The man took command in the home also; the woman was degraded and reduced to servitude; she became the slave of his lust and a mere instrument for the production of children…. In order to make certain of the wife’s fidelity and therefore the paternity of his children, she is delivered over unconditionally into the power of the husband; if he kills her, he is only exercising his rights.49

Engels did not exaggerate the degree of misogyny that accompanied this process. Assyrian (pre-Islamic) law in Mesopotamia allowed men to "pull out the hair of his wife, mutilate (or) twist her ears" in punishment. The Biblical writings of Augustine conclude of womankind, "I fail to see what use woman can be to man…if one excludes the function of bearing children."50 By the Middle Ages, the Catholic Church codified into canon law the right of husbands to beat their wives.

Many of these changes in custom took place first among the property-owning families. But eventually, the family became the unit of reproduction in society as a whole. The veil, for example, was initially proscribed only for upper-class women (in Assyria, slaves were forbidden to veil51), functioning as a class delineator among women, but spread later as a common form of dress for all women.

As Ahmed describes, Islam, which did not emerge until these societal changes were well under way, inherited some religious customs from neighboring–and conquered–societies. Like Judaism and Christianity before it, Islam offered a divine sanction to women’s extreme oppression in the new social order, as Ahmed describes:

Islam placed relations between the sexes on a new footing. Implicit in this new order was the male right to control women and to interdict their interactions with other men. Thus the ground was prepared for the closures that would follow: women’s exclusion from social activities in which they might have contact with men other than those with rights to their sexuality; their physical seclusion, soon to become the norm; and the institution of internal mechanisms for control, such as instilling the notion of submission as a woman’s duty. The ground was thus prepared, in other words, for the passing of a society in which women were active participants in the affairs of their community and for women’s place in Arabian society to become circumscribed in the way that it already was for their sisters in the rest of the Mediterranean Middle East.52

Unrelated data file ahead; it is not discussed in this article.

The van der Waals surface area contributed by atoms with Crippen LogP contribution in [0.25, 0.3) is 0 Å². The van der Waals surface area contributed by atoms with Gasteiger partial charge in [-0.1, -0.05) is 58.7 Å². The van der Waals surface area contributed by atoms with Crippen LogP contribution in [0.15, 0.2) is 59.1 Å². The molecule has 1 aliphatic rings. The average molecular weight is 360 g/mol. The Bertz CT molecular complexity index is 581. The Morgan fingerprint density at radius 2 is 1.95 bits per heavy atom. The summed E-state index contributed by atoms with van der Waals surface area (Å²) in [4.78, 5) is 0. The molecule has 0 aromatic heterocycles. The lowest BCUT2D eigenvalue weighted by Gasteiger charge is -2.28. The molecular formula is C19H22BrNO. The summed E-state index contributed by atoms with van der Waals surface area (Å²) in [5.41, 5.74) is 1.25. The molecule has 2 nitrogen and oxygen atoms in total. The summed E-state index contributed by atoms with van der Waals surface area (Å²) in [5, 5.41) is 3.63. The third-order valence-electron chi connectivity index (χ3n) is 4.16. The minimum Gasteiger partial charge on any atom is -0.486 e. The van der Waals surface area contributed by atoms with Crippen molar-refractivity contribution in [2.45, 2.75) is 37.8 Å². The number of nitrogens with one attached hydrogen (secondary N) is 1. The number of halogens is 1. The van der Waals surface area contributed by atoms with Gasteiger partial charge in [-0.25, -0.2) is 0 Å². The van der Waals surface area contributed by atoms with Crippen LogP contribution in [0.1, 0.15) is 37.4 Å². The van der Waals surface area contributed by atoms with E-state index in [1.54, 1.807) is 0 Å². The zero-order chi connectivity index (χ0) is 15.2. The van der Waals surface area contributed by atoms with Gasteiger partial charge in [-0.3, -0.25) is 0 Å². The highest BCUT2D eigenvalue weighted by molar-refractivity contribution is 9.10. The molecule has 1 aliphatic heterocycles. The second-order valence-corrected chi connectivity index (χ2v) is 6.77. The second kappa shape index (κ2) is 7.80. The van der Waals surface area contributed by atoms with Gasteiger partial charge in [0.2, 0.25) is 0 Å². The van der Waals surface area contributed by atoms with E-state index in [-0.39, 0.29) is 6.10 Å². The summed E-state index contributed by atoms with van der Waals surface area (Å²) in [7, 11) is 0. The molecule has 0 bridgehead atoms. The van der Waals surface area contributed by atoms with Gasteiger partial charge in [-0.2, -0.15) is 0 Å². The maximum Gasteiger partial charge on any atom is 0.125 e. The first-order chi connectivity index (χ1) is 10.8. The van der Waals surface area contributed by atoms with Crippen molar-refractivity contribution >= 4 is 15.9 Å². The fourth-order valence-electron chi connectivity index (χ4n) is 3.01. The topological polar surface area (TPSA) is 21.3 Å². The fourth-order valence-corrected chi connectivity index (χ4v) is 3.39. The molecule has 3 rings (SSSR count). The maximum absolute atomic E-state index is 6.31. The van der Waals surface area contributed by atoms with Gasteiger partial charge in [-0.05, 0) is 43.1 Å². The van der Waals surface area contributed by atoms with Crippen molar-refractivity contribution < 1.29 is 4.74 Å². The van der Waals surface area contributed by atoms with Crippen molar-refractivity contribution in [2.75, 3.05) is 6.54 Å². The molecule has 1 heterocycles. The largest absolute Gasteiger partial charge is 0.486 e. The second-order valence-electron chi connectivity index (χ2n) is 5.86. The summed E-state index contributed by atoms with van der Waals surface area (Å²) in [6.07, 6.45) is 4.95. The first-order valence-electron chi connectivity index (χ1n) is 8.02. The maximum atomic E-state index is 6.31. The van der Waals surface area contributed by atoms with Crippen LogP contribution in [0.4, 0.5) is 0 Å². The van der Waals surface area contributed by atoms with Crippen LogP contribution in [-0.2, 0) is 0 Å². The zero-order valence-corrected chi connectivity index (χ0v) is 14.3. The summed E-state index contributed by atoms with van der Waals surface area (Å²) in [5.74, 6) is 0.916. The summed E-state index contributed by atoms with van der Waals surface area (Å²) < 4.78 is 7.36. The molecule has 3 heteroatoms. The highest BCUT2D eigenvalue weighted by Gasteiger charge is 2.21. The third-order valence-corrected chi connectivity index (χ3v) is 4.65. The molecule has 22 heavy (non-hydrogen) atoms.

Today, the Western media depict Islamic societies such as Iran or Afghanistan under the Taliban as a fanatical merging of religious institutions with nation-states that is peculiar to Islam. But the history of Christianity, and the Catholic Church in particular, is one in which a similar merger occurred–in which the Church’s immense wealth and power over European societies was broken only by bourgeois revolution in the eighteenth century.

The fact that Catholic morality, such as celibacy for priests–mandated in the eleventh century so the Church could inherit their property–stems mainly from the Middle Ages, yet continues to influence popular discourse in the twenty-first century is a testament to the Church’s lasting influence in modern society. In colonial America, husbands were allowed to beat their wives–but not on Sundays or after 8:00 p.m., to avoid disturbing the peace. Not until 1911 did all U.S. states (except Mississippi) outlaw wife beating. Until 1973, English law permitted husbands to restrain their wives if they attempted to leave. Fathers still "give away" their daughters to their new husbands in Christian marriage, and in some U.S. states it is still legal for husbands to rape their wives.53

Both Christianity and Islam developed as a product of class society, and their ideologies flourished as a justification for the forms of class exploitation and women’s oppression specific to the Middle Ages. But these ideologies live on in various forms in modern class society–and will retain their relevance as long as class exploitation and women’s oppression continue to exist.

Marxism and religion

But religious ideology imposed from above would be meaningless without a mass of worshippers from below. As Karl Marx wrote in 1844, "Religious suffering is, at one and the same time, the expression of real suffering and a protest against real suffering. Religion is the sigh of the oppressed creature, the heart of a heartless world, and the soul of soulless conditions. It is the opium of the people."54

Religion acts as an ideological justification for the inequalities produced by class society, but is also a source of hope and comfort to many of those who are the most exploited and oppressed within class society. This theoretical understanding guided the practice of the Bolshevik Party, the revolutionary Marxists who eventually led the Russian working class to power in 1917.

The Russian revolutionary V.I. Lenin, was clear on both of these aspects of religion. "Marxism has always regarded all modern religions and churches, and each and every religious organization, as instruments of bourgeois reaction that serve to defend exploitation and to befuddle the working class."55 But he also argued, echoing Marx, "Those who toil and live in want all their lives are taught by religion to be submissive and patient while here on earth, and to take comfort in the hope of a heavenly reward."56

For this reason, he argued in 1909,

No educational book can eradicate religion from the minds of masses who are crushed by capitalist hard labor, and who are at the mercy of the blind destructive forces of capitalism, until those masses themselves learn to fight this root of religion, fight the rule of capital in all its forms, in a united, organized, planned and conscious way.57

The Bolsheviks were neither for outlawing religion nor condemning those who practiced religion, but rather regarded religion to be a purely "personal matter." As such, the party stood for the complete separation of church and state. Lenin wrote,